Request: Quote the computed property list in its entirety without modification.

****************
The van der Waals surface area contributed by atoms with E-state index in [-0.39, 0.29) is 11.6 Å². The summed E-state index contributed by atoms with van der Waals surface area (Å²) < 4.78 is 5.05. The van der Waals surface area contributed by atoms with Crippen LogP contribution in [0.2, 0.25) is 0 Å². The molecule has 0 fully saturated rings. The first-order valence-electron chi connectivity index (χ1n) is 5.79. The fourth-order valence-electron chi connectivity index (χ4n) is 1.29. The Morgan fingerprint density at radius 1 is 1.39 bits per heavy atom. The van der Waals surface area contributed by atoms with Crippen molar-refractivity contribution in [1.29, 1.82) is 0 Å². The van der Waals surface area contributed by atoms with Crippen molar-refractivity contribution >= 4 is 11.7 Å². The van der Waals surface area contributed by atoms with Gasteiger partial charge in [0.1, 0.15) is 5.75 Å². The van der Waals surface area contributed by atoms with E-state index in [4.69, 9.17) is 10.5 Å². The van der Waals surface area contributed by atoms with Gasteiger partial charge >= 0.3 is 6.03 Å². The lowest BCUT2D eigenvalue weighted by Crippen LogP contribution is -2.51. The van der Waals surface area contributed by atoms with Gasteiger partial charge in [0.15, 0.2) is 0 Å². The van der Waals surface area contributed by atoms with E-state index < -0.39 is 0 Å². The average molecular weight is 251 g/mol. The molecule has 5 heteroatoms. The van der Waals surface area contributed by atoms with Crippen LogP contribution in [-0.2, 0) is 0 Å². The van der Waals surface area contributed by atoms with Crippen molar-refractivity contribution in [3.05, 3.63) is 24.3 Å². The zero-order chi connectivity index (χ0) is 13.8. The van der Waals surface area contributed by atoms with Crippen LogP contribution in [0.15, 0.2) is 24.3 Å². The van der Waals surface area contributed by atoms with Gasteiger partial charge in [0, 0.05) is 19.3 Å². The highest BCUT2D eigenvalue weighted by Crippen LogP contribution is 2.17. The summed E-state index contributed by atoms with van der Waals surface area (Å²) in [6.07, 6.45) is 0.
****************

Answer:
The van der Waals surface area contributed by atoms with E-state index in [-0.39, 0.29) is 11.6 Å². The summed E-state index contributed by atoms with van der Waals surface area (Å²) < 4.78 is 5.05. The van der Waals surface area contributed by atoms with Crippen LogP contribution in [0.2, 0.25) is 0 Å². The molecule has 0 fully saturated rings. The first-order valence-electron chi connectivity index (χ1n) is 5.79. The fourth-order valence-electron chi connectivity index (χ4n) is 1.29. The Morgan fingerprint density at radius 1 is 1.39 bits per heavy atom. The van der Waals surface area contributed by atoms with Crippen molar-refractivity contribution in [1.29, 1.82) is 0 Å². The van der Waals surface area contributed by atoms with Crippen molar-refractivity contribution >= 4 is 11.7 Å². The van der Waals surface area contributed by atoms with Gasteiger partial charge in [0.1, 0.15) is 5.75 Å². The van der Waals surface area contributed by atoms with E-state index in [4.69, 9.17) is 10.5 Å². The van der Waals surface area contributed by atoms with Gasteiger partial charge >= 0.3 is 6.03 Å². The lowest BCUT2D eigenvalue weighted by Crippen LogP contribution is -2.51. The van der Waals surface area contributed by atoms with Gasteiger partial charge in [0.15, 0.2) is 0 Å². The van der Waals surface area contributed by atoms with E-state index < -0.39 is 0 Å². The average molecular weight is 251 g/mol. The molecule has 5 heteroatoms. The van der Waals surface area contributed by atoms with Crippen LogP contribution in [-0.2, 0) is 0 Å². The van der Waals surface area contributed by atoms with Crippen molar-refractivity contribution in [3.05, 3.63) is 24.3 Å². The zero-order chi connectivity index (χ0) is 13.8. The van der Waals surface area contributed by atoms with Crippen LogP contribution in [0.15, 0.2) is 24.3 Å². The van der Waals surface area contributed by atoms with Gasteiger partial charge in [0, 0.05) is 19.3 Å². The highest BCUT2D eigenvalue weighted by Crippen LogP contribution is 2.17. The summed E-state index contributed by atoms with van der Waals surface area (Å²) in [6.07, 6.45) is 0.